Like onions, rolls are workhorses. And like onions, they are often taken for granted. They are also overly sensitive to the weary voices of deli clerks asking, “What type of roll do you want that on?” Rolls are bread’s stepchildren and wear IWTBL (I Want To Be Loved) t-shirts in all colors. They are fond of accessorizing with poppy seeds, sesame seeds, rolled oats, and when they’re feeling down, a pick-me-up of egg wash. Unlike one who is on a lifetime diet, rolls don’t seem to mind what shape they’re in. Round, oval, knotted, square, baked together in a pan; they know they look beautiful no matter what their shape. When I make challah, I usually bake two loaves, often giving the second one to a friend. But sometimes I shape the second one into rolls for burgers. I especially like them with wild Alaskan salmon burgers that I buy at Costco. Ten or so minutes in the frying pan makes it for a really quick meal. And nothing sits better on that burger than a heap of caramelized onions. Challah RollsOne of my favorite roll recipes is Peter Reinhart’s Hoagie and Cheesesteak roll, though I have to admit I’ve never had a cheesesteak on one. I usually opt for chicken apple sausage, topped, of course, with caramelized onions and served with potato salad or oven fries and coleslaw on the side. You have to plan ahead for these because they require an overnight fermentation, but you don’t have to bake the rolls until the next day. The dough can keep in the refrigerator for up to 4 days. Shape and you are ready to go. Get crazy and even caramelize some red peppers along with the onions.
A roll and caramelized onions glom onto each other like two teenagers sitting in the backseat of a car at a drive-in movie theatre. I’m not sure if I use caramelized onions as an excuse for baking rolls or baking rolls as an excuse to caramelize onions.

Either way, it’s a win-win situation. Hoagies and  Cheesesteak Rolls

Hoagie and Cheesesteak Rolls (Makes 10 Seven-Inch Rolls Or 5 Foot-Long Rolls)

5 13cups (24 oz/680 g) bread flour
2 teaspoons (0.5 oz/14 g) salt, or 1 tablespoon kosher salt
1 tablespoon (0.5 oz/14 g) sugar
1½ teaspoons (0.5 oz/5 g) barley malt syrup, or ¾ teaspoon (0.17 oz/5 g) diastatic malt powder (optional)
1 egg
3 tablespoons (1.5 oz/43 g) vegetable oil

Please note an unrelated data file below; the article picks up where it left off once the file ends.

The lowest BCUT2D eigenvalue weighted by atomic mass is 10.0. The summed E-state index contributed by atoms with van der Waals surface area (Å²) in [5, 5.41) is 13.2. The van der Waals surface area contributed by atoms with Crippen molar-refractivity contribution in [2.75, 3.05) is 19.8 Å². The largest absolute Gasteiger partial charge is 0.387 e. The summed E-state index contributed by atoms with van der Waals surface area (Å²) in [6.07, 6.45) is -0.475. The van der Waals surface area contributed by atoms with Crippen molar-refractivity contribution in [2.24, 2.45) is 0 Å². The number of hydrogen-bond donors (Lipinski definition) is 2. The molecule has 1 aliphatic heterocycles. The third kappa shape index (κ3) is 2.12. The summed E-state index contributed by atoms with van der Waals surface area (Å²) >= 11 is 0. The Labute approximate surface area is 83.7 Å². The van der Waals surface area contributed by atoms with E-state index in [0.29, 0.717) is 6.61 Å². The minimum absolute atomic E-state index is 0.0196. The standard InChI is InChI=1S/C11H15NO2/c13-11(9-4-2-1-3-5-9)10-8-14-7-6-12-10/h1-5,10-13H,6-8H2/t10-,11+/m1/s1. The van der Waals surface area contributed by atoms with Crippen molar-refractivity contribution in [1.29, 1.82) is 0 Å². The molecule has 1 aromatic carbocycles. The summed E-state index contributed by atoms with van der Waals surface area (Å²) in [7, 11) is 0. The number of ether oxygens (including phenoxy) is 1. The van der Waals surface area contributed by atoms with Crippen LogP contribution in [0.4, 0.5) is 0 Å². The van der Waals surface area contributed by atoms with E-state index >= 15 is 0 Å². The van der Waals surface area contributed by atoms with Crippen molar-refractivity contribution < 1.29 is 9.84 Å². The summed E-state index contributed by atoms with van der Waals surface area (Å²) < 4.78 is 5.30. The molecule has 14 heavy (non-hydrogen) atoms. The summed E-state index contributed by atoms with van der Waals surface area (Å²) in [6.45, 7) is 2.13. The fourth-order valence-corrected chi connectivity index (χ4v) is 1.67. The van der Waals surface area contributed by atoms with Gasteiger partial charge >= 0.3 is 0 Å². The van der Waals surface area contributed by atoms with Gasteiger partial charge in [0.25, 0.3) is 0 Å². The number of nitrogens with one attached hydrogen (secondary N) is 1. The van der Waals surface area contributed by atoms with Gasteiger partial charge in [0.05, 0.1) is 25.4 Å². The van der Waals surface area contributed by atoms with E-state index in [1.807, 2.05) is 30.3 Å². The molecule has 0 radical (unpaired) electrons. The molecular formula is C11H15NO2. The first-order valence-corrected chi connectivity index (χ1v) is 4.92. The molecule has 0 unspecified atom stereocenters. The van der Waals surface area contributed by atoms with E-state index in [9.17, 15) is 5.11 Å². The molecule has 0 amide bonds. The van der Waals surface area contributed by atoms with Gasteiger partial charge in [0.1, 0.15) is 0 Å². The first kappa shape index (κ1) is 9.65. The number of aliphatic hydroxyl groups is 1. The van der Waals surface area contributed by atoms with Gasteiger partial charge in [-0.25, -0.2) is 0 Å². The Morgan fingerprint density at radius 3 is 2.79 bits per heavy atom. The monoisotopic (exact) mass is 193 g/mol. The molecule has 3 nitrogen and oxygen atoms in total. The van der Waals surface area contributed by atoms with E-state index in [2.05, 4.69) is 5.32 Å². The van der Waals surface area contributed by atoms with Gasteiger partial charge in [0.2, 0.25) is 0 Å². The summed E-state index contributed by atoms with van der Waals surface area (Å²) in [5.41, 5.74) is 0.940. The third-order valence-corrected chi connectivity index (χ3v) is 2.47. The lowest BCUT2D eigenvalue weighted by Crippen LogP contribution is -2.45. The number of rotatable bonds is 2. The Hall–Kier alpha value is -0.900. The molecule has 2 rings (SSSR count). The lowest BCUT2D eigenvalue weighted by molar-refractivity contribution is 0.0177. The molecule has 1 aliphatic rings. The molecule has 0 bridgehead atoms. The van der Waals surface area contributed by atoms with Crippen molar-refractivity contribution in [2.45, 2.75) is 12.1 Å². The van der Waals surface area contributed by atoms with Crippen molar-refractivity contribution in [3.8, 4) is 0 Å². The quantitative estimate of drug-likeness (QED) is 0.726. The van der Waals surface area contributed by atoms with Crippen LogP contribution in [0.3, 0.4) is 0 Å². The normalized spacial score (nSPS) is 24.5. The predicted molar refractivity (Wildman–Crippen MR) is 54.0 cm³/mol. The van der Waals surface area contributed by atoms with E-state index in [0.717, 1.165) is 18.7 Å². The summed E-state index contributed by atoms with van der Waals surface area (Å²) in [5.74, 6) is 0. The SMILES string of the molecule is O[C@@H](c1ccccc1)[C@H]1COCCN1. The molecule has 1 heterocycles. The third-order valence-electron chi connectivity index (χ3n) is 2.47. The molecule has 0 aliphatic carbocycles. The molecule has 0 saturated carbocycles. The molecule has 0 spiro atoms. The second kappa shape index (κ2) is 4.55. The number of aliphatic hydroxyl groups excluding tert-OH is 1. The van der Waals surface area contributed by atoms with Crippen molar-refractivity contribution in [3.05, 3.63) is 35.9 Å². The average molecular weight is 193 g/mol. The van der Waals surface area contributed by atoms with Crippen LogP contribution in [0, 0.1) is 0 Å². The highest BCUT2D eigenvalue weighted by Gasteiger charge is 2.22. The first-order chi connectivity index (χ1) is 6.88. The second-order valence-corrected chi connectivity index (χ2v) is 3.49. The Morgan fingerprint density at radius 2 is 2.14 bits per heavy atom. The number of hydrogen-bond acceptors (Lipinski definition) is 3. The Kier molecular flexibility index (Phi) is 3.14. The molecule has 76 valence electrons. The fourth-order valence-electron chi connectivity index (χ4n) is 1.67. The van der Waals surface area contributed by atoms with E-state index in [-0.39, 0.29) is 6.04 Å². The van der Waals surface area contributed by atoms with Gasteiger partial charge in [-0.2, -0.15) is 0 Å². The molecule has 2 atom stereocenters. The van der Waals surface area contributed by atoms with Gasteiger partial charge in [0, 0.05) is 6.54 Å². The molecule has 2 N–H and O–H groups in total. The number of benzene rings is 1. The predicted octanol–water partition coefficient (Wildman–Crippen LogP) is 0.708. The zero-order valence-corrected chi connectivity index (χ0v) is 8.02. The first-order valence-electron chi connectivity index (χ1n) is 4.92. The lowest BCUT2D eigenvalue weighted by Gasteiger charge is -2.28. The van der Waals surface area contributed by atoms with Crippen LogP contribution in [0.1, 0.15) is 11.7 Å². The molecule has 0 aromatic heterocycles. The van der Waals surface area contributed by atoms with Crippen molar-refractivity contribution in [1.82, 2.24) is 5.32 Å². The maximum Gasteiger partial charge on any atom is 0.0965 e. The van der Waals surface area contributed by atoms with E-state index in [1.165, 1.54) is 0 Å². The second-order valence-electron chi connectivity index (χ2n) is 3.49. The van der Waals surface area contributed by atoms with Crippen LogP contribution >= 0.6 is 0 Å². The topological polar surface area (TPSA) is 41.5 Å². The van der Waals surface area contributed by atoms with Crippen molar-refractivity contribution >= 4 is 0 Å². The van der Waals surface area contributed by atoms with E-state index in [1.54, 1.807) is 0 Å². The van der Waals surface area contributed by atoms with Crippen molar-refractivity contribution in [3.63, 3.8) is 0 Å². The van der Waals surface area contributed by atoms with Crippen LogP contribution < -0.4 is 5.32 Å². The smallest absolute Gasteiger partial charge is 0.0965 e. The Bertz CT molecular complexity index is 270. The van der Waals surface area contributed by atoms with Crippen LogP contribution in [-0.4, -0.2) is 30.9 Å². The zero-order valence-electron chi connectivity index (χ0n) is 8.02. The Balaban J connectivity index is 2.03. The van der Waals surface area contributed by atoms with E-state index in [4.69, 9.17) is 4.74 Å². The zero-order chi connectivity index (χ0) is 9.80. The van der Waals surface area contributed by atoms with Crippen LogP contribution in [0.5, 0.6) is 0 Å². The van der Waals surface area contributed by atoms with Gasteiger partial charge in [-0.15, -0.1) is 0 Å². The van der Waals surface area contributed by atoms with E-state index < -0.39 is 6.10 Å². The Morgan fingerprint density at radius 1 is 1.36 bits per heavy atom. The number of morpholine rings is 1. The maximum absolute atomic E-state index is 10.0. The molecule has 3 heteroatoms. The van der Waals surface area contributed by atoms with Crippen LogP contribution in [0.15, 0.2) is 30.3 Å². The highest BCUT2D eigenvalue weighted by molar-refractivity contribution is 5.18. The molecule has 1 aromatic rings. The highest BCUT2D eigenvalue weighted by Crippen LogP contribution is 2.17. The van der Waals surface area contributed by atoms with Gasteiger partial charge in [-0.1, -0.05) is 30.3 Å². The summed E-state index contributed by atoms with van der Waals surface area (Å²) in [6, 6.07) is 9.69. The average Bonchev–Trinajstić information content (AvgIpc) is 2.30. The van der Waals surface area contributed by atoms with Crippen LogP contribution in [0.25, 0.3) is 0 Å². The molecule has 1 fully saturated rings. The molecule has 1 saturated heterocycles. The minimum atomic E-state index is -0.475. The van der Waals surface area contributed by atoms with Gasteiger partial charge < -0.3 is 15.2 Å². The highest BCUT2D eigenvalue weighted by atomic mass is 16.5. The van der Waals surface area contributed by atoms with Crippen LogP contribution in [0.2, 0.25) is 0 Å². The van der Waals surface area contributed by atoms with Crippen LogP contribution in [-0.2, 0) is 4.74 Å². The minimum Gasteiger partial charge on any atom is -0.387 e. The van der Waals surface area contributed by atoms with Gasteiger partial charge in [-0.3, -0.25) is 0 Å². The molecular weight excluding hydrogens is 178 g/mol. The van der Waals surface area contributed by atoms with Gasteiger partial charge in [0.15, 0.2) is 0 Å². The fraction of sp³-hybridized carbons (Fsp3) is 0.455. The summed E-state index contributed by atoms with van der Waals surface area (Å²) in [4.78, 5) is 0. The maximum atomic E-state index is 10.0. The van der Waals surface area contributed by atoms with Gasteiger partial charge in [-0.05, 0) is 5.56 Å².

1 cup (8 oz/227 g) lukewarm water
½ cup plus 2 tablespoons (5 oz/142 g) lukewarm milk
2¼ teaspoons (0.25/7 g) instant yeast

Do Ahead
1. In a mixing bowl, whisk the flour, salt, and sugar together. In a separate bowl, whisk the malt syrup, egg, and oil together. Separately, combine the water and milk, then whisk in the yeast until dissolved.
2. Add the oil mixture and the water mixture to the dry ingredients. If using a mixer, switch to the dough hook and mix on the lowest speed, or continue mixing by hand, for 4 minutes to form a coarse ball of dough.
3. Let the dough rest for five minutes.
4. Knead for 2 minutes more on medium-low speed or by hand with a spoon, adjusting with flour or water as needed to form a smooth, supple, and tacky but not sticky dough.
5. Transfer the dough to a lightly floured work surface and knead for 1 minute, working in more flour or water as needed.
6. Form dough into a ball.
7. Place dough into a greased container, cover, and place in the refrigerator overnight or for up to 4 days.

On Baking Day
8. Remove the dough from the refrigerator about 2 hours before you plan to bake and transfer it onto a floured work surface – divide the cold dough into 4-ounce (113 g) pieces for 7-inch rolls or 8-ounce (227 g) pieces for foot-long rolls.
9. Flatten each piece of dough with your hand, then form it into a 4-inch torpedo shape, or a 7-inch torpedo shape for foot-long rolls, much as you would do for a batard. Let each piece of dough rest as you move on to the other pieces.
10. When you return to the first torpedo, gently roll it back and forth to extend it out to about 7 inches, or 13 inches for a foot-long roll. The roll should only have a slight taper at the ends.
11. Place the rolls on a sheet pan lined with parchment paper or a silicone mat with about 2 inches between the rolls. Mist the tops of the rolls with spray oil, cover loosely with plastic wrap, then let the dough rise at room temperature for about an hour.
12. Preheat the oven to 425. Place a steam pan in the oven (a cast-iron frying pan or sheet pan works just fine).
13. Remove the plastic wrap from the rolls. Continue to proof the dough for another 15 minutes, uncovered. The dough will rise only slightly—not more than 1½ times its original size.
14. Use a sharp serrated knife, lame, or razor blade to cut a slit down the center of the roll (about 1/4 inch deep). Let dough proof for 15 minutes after you make the cuts.

Transfer the rolls to the oven, pour 1 cup of hot water into the steam pan, then lower the oven temperature to 400.
▪ Bake for 10 minutes, then rotate the pan and bake for another 10-20 minutes, until the rolls are light golden brown and their internal temperature is 190 in the center.

Feel free to substitute whole wheat flour or other whole grain flours for some of the bread flour, If you do so, increase the water by about 1 tablespoon (0.5 oz/14 g) for every 7 tablespoons (2 oz/56.5 g) of whole grain flour you substitute.